They discourage the use of analgesics for the treatment of primary pain
UK specialists claim to have evidence that acetaminophen, ibuprofen and opioids can cause addiction. How they recommend treating people with chronic pain without another underlying diagnosis
Despite the fact that the consequences of self-medication are known and doctors advise against people taking medications without the indication of a professional, painkillers could be said to be at the forefront of those consumed without being advised by a health professional. .
Even television commercials show ordinary people going to the drugstore for something to ease their back, head, or neck pain, to name a few examples.
Now specialists from the National Institute of Excellence in Health and Care (Nice) say there is “little or no evidence” that the drugs commonly used for chronic primary pain have made any difference in quality of life , the pain or psychological distress of people.
Pain relievers like acetaminophen, ibuprofen, aspirin, and opioids can do “more harm than good” and should not be prescribed to treat chronic primary pain, experts agreed. Even the guide’s draft, released Monday, says there is evidence that they can cause harm, including addiction.
Chronic primary pain is a condition in itself that cannot be explained by another diagnosis or as a symptom of an underlying condition, they described from Nice. It is characterized by significant emotional distress and functional disability with examples including chronic generalized pain and chronic musculoskeletal pain.
Guidance committee chairman Nick Kosky said that while patients expected a clear diagnosis and effective treatment, the complexity of the condition means that GPs and specialists may find it very difficult to manage.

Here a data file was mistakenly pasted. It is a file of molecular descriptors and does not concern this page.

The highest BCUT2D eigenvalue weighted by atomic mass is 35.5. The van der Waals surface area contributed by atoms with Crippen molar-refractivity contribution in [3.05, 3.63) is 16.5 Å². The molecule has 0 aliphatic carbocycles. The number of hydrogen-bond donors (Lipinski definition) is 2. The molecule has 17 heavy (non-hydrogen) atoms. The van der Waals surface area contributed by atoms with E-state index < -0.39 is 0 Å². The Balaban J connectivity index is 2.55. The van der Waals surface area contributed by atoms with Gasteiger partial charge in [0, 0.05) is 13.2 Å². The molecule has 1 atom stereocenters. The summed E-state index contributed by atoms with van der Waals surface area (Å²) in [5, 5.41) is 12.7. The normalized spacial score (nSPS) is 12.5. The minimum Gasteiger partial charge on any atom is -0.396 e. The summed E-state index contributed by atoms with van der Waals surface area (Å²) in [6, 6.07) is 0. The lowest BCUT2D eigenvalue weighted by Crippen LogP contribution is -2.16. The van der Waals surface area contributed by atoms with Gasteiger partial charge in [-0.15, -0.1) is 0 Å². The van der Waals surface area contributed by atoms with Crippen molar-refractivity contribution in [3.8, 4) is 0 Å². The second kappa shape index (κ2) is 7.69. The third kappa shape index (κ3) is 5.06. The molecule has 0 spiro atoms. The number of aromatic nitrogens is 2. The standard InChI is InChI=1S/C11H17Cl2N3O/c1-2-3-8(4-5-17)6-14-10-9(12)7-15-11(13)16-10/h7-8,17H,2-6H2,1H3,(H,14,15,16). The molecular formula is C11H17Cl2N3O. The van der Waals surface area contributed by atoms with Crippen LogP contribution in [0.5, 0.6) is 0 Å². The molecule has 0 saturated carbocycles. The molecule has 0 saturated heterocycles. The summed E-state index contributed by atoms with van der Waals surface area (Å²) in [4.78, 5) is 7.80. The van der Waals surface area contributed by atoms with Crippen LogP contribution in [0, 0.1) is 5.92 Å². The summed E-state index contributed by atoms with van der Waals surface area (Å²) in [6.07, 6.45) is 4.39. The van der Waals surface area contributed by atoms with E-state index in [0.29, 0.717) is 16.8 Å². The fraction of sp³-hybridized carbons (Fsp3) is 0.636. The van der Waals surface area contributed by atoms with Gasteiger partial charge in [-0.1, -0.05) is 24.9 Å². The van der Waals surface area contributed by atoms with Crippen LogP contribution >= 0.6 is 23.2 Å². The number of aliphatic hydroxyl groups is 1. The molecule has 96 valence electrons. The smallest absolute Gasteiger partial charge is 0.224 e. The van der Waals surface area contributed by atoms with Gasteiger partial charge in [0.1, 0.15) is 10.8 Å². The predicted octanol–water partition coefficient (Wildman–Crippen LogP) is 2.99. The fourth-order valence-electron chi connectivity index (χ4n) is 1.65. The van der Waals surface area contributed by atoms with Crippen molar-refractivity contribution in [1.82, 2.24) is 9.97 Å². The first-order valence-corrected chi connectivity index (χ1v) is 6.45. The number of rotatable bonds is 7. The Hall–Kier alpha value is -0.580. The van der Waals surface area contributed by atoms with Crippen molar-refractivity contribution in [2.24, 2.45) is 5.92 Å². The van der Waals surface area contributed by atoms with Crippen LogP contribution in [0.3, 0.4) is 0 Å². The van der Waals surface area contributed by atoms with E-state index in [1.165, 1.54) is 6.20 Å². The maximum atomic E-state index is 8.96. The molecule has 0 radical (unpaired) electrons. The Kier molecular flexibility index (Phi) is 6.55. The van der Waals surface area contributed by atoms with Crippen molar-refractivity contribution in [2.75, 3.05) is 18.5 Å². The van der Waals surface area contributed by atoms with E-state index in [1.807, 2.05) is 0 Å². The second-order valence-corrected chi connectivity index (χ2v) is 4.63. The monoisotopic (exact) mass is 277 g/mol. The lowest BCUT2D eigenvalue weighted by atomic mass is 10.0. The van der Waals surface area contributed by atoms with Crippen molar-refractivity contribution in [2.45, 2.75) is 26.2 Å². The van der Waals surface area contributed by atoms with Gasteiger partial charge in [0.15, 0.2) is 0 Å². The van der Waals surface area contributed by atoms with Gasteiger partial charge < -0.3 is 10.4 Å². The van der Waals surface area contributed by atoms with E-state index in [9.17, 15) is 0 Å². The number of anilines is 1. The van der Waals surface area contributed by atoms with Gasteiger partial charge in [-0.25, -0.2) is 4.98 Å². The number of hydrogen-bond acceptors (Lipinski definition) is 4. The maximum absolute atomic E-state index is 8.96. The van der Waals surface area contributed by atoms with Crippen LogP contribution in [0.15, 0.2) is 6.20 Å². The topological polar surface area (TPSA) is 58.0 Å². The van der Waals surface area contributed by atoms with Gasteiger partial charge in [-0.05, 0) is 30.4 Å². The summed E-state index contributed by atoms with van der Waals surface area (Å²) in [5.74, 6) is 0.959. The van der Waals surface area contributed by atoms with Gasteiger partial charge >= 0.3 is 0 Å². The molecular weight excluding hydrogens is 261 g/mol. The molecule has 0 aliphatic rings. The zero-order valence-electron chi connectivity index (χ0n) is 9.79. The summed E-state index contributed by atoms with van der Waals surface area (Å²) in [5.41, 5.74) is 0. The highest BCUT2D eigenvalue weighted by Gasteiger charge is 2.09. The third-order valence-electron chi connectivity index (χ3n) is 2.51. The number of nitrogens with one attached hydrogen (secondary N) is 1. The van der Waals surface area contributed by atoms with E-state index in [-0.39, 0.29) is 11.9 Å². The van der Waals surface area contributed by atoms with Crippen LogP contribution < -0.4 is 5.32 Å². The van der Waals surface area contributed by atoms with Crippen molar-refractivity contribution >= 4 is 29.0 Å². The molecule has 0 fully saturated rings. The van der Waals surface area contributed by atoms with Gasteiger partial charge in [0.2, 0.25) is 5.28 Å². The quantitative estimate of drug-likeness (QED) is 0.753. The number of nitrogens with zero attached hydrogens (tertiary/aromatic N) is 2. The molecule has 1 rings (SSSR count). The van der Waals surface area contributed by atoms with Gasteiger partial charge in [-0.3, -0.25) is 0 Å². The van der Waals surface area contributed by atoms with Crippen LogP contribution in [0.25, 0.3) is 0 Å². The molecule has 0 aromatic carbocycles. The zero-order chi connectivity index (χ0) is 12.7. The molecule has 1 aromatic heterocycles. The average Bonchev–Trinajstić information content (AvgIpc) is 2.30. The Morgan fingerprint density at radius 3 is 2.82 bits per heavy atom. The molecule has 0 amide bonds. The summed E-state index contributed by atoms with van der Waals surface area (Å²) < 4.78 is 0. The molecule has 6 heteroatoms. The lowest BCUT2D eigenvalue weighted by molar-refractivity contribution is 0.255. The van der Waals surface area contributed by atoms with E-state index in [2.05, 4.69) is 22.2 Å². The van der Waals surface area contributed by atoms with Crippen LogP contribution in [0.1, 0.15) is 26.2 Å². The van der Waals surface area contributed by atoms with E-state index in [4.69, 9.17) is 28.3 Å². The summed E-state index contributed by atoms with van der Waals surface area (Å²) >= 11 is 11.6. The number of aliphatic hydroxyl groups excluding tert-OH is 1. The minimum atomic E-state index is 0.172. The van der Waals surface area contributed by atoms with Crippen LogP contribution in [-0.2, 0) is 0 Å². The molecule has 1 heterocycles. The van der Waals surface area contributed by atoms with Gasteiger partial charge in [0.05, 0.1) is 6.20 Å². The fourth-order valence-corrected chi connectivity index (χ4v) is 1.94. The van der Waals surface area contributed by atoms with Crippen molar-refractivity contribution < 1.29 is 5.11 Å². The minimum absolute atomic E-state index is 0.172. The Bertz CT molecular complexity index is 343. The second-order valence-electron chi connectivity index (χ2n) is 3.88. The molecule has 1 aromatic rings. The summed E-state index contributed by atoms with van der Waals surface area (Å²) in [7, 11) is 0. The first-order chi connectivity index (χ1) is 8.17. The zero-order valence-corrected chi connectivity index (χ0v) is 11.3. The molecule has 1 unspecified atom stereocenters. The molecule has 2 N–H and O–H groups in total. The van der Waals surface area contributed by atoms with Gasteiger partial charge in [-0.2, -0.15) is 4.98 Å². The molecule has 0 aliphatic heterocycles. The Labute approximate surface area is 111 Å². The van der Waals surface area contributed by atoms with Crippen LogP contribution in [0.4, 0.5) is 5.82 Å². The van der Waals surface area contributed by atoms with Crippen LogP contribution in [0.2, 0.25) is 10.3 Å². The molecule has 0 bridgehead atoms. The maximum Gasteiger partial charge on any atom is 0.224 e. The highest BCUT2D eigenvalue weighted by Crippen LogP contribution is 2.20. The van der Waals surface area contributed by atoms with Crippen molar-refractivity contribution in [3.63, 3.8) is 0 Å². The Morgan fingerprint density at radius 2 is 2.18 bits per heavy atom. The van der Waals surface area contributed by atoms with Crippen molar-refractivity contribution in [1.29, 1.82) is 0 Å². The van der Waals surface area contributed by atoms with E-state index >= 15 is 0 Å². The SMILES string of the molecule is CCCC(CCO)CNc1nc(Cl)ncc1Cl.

Dorset Healthcare NHS University Foundation Psychiatrist Consultant added: “This mismatch between patient expectations and treatment outcomes may affect the relationship between healthcare professionals and patients, a possible consequence of which is the prescription of ineffective but harmful medications. “
“This guide, by fostering a clearer understanding of the evidence of the effectiveness of treatments for chronic pain, will help improve the confidence of health professionals in their conversations with patients,” he added. “By doing so, it will help them to better manage their and their patients’ expectations. “
Nice said that about a third to half of the population can be affected by chronic pain, while almost half of people with the condition are diagnosed with depression and two thirds cannot work because of it.
The draft of the guide, which is open for public consultation until August 14, says that people with chronic primary pain should be offered supervised group exercise programs, some types of psychological therapy, or acupuncture.
He also recommends that some antidepressants be considered for people with chronic primary pain.
But they insisted that acetaminophen, nonsteroidal anti-inflammatory drugs like aspirin and ibuprofen, benzodiazepines, or opioids should not be offered because there is “little or no evidence that they had any difference in quality of life, pain, or psychological distress of people”.
Furthermore, the draft guideline also says that antiepileptic drugs, including gabapentinoids, local anesthetics, ketamine, corticosteroids, and antipsychotics, should not be offered to people to control chronic primary pain because, once again, ” there is little or no evidence that these treatments work, but they could have potential harm. ”
According to the director of the Nice guidelines center, Paul Chrisp, “when many treatments are ineffective or not well tolerated, it is important to understand how pain is affecting the life of a person and those around them because knowing what it is. The important thing for the person is the first step to develop an effective care plan. “